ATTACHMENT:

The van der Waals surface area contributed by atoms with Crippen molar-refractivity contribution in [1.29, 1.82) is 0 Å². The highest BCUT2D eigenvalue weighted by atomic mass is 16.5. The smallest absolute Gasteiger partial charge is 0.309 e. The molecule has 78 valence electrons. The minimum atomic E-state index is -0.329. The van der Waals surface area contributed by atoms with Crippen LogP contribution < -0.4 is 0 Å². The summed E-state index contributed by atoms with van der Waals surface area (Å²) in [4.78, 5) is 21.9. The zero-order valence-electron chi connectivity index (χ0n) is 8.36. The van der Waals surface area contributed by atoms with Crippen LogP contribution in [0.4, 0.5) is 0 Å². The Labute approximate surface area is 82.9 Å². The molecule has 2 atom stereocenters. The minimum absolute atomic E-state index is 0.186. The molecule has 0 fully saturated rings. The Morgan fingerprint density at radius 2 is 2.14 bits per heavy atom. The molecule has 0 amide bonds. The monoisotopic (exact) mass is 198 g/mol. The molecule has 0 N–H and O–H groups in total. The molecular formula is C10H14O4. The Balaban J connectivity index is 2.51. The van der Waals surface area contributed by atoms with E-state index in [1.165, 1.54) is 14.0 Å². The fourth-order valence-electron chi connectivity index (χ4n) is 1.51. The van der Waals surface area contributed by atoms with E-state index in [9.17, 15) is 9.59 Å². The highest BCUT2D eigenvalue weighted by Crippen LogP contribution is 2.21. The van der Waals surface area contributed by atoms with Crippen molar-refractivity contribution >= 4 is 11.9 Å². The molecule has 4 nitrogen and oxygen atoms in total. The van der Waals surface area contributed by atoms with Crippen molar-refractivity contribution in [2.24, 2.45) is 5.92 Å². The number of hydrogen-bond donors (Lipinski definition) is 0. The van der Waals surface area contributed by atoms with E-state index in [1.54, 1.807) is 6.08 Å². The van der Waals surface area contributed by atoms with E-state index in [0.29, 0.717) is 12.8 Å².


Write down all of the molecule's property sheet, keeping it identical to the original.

The van der Waals surface area contributed by atoms with Crippen molar-refractivity contribution in [1.29, 1.82) is 0 Å². The highest BCUT2D eigenvalue weighted by atomic mass is 16.5. The smallest absolute Gasteiger partial charge is 0.309 e. The molecule has 78 valence electrons. The minimum atomic E-state index is -0.329. The van der Waals surface area contributed by atoms with Crippen LogP contribution < -0.4 is 0 Å². The summed E-state index contributed by atoms with van der Waals surface area (Å²) in [4.78, 5) is 21.9. The zero-order valence-electron chi connectivity index (χ0n) is 8.36. The van der Waals surface area contributed by atoms with Crippen LogP contribution in [0.4, 0.5) is 0 Å². The Labute approximate surface area is 82.9 Å². The molecule has 2 atom stereocenters. The minimum absolute atomic E-state index is 0.186. The molecule has 0 fully saturated rings. The Morgan fingerprint density at radius 2 is 2.14 bits per heavy atom. The molecule has 0 amide bonds. The monoisotopic (exact) mass is 198 g/mol. The molecule has 0 N–H and O–H groups in total. The molecular formula is C10H14O4. The Balaban J connectivity index is 2.51. The van der Waals surface area contributed by atoms with E-state index in [1.165, 1.54) is 14.0 Å². The fourth-order valence-electron chi connectivity index (χ4n) is 1.51. The van der Waals surface area contributed by atoms with E-state index in [9.17, 15) is 9.59 Å². The highest BCUT2D eigenvalue weighted by Crippen LogP contribution is 2.21. The van der Waals surface area contributed by atoms with Crippen molar-refractivity contribution >= 4 is 11.9 Å². The molecule has 4 nitrogen and oxygen atoms in total. The van der Waals surface area contributed by atoms with Crippen molar-refractivity contribution in [2.24, 2.45) is 5.92 Å². The number of hydrogen-bond donors (Lipinski definition) is 0. The van der Waals surface area contributed by atoms with E-state index in [1.54, 1.807) is 6.08 Å². The van der Waals surface area contributed by atoms with E-state index in [0.29, 0.717) is 12.8 Å².